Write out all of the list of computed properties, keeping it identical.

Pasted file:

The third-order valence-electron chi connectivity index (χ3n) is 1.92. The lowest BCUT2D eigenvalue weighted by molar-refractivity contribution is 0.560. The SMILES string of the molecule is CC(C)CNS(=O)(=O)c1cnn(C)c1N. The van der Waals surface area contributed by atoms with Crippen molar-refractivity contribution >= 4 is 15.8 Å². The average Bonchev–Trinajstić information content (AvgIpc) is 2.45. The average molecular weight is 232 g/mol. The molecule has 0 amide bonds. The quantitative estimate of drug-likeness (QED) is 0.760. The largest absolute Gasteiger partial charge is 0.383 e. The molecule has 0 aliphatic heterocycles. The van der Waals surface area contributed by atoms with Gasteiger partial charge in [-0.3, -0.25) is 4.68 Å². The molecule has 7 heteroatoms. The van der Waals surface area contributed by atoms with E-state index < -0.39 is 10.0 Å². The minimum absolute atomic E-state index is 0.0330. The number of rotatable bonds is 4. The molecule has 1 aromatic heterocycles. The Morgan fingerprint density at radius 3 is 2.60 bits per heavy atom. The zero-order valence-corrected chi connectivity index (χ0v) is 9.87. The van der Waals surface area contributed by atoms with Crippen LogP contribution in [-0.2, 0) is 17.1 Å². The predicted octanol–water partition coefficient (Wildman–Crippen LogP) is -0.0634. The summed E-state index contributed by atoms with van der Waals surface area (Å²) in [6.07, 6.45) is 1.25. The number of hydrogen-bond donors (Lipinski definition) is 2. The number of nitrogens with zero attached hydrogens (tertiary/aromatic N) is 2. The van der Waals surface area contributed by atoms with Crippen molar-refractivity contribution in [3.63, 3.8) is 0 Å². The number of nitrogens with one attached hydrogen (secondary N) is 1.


The third-order valence-electron chi connectivity index (χ3n) is 1.92. The lowest BCUT2D eigenvalue weighted by molar-refractivity contribution is 0.560. The SMILES string of the molecule is CC(C)CNS(=O)(=O)c1cnn(C)c1N. The van der Waals surface area contributed by atoms with Crippen molar-refractivity contribution >= 4 is 15.8 Å². The average Bonchev–Trinajstić information content (AvgIpc) is 2.45. The average molecular weight is 232 g/mol. The molecule has 0 amide bonds. The quantitative estimate of drug-likeness (QED) is 0.760. The largest absolute Gasteiger partial charge is 0.383 e. The molecule has 0 aliphatic heterocycles. The van der Waals surface area contributed by atoms with Gasteiger partial charge in [-0.3, -0.25) is 4.68 Å². The molecule has 7 heteroatoms. The van der Waals surface area contributed by atoms with E-state index < -0.39 is 10.0 Å². The minimum absolute atomic E-state index is 0.0330. The number of rotatable bonds is 4. The molecule has 1 aromatic heterocycles. The Morgan fingerprint density at radius 3 is 2.60 bits per heavy atom. The zero-order valence-corrected chi connectivity index (χ0v) is 9.87. The van der Waals surface area contributed by atoms with Crippen LogP contribution in [-0.2, 0) is 17.1 Å². The predicted octanol–water partition coefficient (Wildman–Crippen LogP) is -0.0634. The summed E-state index contributed by atoms with van der Waals surface area (Å²) in [6.07, 6.45) is 1.25. The number of hydrogen-bond donors (Lipinski definition) is 2. The number of nitrogens with zero attached hydrogens (tertiary/aromatic N) is 2. The van der Waals surface area contributed by atoms with Crippen molar-refractivity contribution in [3.63, 3.8) is 0 Å². The number of nitrogens with one attached hydrogen (secondary N) is 1.